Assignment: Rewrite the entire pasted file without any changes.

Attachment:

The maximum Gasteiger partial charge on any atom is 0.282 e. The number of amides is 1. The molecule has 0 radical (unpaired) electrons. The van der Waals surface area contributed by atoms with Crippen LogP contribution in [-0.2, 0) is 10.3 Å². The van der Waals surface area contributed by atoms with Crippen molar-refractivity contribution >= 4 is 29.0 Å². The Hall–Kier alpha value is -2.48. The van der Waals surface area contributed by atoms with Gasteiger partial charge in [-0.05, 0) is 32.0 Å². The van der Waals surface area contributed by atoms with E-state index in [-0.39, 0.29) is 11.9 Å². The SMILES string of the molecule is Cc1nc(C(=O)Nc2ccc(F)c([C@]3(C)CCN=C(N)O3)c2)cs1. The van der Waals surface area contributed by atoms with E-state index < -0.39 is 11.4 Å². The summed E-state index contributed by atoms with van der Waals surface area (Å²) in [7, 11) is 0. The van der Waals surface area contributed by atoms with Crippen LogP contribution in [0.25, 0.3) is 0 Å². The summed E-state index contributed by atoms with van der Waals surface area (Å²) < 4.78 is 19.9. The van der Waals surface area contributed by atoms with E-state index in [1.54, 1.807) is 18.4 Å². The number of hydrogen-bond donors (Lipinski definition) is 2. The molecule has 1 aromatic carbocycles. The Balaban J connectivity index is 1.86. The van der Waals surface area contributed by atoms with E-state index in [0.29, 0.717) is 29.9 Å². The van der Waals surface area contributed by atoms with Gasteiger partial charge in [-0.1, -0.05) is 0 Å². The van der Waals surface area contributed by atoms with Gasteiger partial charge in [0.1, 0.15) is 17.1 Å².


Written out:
The maximum Gasteiger partial charge on any atom is 0.282 e. The number of amides is 1. The molecule has 0 radical (unpaired) electrons. The van der Waals surface area contributed by atoms with Crippen LogP contribution in [-0.2, 0) is 10.3 Å². The van der Waals surface area contributed by atoms with Crippen molar-refractivity contribution >= 4 is 29.0 Å². The Hall–Kier alpha value is -2.48. The van der Waals surface area contributed by atoms with Gasteiger partial charge in [-0.05, 0) is 32.0 Å². The van der Waals surface area contributed by atoms with E-state index in [-0.39, 0.29) is 11.9 Å². The SMILES string of the molecule is Cc1nc(C(=O)Nc2ccc(F)c([C@]3(C)CCN=C(N)O3)c2)cs1. The van der Waals surface area contributed by atoms with E-state index < -0.39 is 11.4 Å². The summed E-state index contributed by atoms with van der Waals surface area (Å²) in [7, 11) is 0. The van der Waals surface area contributed by atoms with Crippen LogP contribution in [0.25, 0.3) is 0 Å². The summed E-state index contributed by atoms with van der Waals surface area (Å²) < 4.78 is 19.9. The van der Waals surface area contributed by atoms with E-state index in [1.54, 1.807) is 18.4 Å². The number of hydrogen-bond donors (Lipinski definition) is 2. The molecule has 1 aromatic carbocycles. The Balaban J connectivity index is 1.86. The van der Waals surface area contributed by atoms with E-state index in [0.29, 0.717) is 29.9 Å². The van der Waals surface area contributed by atoms with Gasteiger partial charge in [-0.1, -0.05) is 0 Å². The van der Waals surface area contributed by atoms with Gasteiger partial charge in [0.1, 0.15) is 17.1 Å².